What do you imagine the scatter plot would look like if people were least happy with no chocolate and with lots of chocolate? This would be a curvilinear (curved line) relationship, and is described as a reverse-U because the general trend looks like an upside down U.

    What do you imagine the scatter plot would look like if there was no relationship, and the amount of chocolate that you have doesn’t do anything to your happiness? That kind of scatter plot just lots like a bunch of dots, scattered randomly.

    Correlations

    Now that we know that two quantitative variables can be related, can we infer a statistical relationship? Yes! That's what a Pearson's r (or Pearson's correlation) measures. A positive Pearson's r means that there is a positive linear relationship; as one variable increase, the other variable also increases. If you calculated a correlation with the sample of 10 participants from Table \(\PageIndex{1}\), you'd get r(8)=0.86, p<.05. The calculated r is positive and the p-value is less than 0.05, so we can say that these 10 participants show a positive linear relationship between chocolate and happiness.

    A negative Pearson's r means that there is a negative linear relationship; as one variable increases, the other variable decreases. For example, the more you miss class (number of absences), the lower your final grade percentage; as absences increase, grades decrease.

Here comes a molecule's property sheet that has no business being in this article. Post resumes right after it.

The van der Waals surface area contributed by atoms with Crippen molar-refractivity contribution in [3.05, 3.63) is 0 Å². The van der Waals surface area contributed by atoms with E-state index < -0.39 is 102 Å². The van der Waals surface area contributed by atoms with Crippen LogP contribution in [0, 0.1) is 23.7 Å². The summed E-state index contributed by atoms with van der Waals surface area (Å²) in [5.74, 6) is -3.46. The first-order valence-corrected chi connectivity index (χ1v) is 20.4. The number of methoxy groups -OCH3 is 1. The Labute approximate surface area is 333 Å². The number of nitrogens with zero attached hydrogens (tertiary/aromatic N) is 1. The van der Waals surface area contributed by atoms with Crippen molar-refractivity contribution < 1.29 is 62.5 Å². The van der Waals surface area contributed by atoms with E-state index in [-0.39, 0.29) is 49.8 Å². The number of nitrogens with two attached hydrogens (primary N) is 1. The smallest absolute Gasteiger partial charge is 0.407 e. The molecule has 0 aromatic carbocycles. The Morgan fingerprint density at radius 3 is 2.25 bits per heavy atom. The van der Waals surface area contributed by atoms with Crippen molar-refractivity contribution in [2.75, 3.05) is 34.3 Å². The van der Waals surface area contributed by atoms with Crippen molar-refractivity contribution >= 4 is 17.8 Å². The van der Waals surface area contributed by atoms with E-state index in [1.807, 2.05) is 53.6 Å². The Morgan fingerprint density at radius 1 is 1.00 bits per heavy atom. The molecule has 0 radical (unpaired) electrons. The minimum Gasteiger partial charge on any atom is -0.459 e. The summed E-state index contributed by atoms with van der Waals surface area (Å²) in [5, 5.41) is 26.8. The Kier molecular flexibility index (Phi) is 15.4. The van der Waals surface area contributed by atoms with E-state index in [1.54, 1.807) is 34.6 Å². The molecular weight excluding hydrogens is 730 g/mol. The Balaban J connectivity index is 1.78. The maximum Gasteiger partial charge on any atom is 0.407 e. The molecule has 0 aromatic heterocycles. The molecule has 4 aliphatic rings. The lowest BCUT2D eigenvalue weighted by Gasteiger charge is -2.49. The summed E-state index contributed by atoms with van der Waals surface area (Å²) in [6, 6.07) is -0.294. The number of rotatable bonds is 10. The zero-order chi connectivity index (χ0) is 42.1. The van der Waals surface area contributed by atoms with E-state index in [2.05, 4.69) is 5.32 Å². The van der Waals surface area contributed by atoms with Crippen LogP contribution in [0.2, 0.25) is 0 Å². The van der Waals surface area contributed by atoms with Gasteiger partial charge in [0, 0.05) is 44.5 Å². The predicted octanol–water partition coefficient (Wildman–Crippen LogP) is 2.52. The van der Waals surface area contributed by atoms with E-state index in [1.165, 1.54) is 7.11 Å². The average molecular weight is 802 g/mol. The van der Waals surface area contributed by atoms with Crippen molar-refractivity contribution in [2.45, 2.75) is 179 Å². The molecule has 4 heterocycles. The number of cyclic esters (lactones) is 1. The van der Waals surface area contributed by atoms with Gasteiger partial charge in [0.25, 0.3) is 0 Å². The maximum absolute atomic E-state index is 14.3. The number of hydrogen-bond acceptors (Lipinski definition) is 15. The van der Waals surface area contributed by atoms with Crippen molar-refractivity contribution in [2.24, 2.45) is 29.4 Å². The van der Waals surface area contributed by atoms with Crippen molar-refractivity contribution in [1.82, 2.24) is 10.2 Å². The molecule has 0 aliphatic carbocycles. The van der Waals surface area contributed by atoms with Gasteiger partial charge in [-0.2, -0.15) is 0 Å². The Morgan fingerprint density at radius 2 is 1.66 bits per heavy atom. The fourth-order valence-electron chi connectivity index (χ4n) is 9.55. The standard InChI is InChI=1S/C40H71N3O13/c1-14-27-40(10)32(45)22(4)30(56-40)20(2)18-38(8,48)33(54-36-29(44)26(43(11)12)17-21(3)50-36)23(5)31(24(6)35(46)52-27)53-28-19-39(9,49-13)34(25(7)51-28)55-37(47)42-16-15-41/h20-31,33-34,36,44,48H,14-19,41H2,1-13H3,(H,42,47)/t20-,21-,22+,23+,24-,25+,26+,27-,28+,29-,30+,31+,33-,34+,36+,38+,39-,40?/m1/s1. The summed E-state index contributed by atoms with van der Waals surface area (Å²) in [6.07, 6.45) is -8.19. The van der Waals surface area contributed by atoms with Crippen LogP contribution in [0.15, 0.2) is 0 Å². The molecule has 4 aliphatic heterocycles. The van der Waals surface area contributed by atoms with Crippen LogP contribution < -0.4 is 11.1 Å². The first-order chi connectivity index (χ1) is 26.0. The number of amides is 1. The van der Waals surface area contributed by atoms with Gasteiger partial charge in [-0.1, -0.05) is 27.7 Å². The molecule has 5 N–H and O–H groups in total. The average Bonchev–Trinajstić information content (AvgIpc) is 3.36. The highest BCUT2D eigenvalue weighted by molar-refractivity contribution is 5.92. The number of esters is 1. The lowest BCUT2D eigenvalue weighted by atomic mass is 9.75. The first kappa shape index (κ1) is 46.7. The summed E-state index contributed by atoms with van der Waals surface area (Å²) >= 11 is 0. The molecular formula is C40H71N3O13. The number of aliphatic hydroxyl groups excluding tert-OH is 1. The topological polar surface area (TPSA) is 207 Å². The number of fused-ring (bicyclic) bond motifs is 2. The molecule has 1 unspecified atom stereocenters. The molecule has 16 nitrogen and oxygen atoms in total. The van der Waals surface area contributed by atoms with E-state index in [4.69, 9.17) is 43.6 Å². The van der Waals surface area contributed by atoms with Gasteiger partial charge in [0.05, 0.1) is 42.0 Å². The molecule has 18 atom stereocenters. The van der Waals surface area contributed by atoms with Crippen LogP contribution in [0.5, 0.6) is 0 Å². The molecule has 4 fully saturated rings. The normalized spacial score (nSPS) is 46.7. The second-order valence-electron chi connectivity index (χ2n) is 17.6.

The tricky part is when Pearson's r is close to zero. This could show that there is no relationship between the two quantitative variables, OR it could mean that there is a curvilinear relationship. Pearson's r only looks for linear relationships (how close to a straight line all of the dots form), so it can't tell the difference between a random splatter of dots and clearly curved line. That's why looking at the scatter plot is so important.

    Cause and Effect

    We are wading into the idea that one variable causes the change in another variable (having more chocolate causes more happiness), but Pearson's r only measures linear relationships, it can't tell you what causes happiness. Maybe something else causes both happiness and chocolate supply to increase? Dr. MO always have more chocolate around the house at the end of October, but she also loves costumes, so maybe Halloween causes an increase in chocolate supply and an increase in happiness. Fair warning: we will find patterns that look like one thing is causing another, even when that one thing DOES NOT CAUSE the other thing. Hang in there.


    This page titled 14.2: What do Two Quantitative Variables Look Like? is shared under a CC BY-SA 4.0 license and was authored, remixed, and/or curated by Matthew J. C. Crump via source content that was edited to the style and standards of the LibreTexts platform; a detailed edit history is available upon request.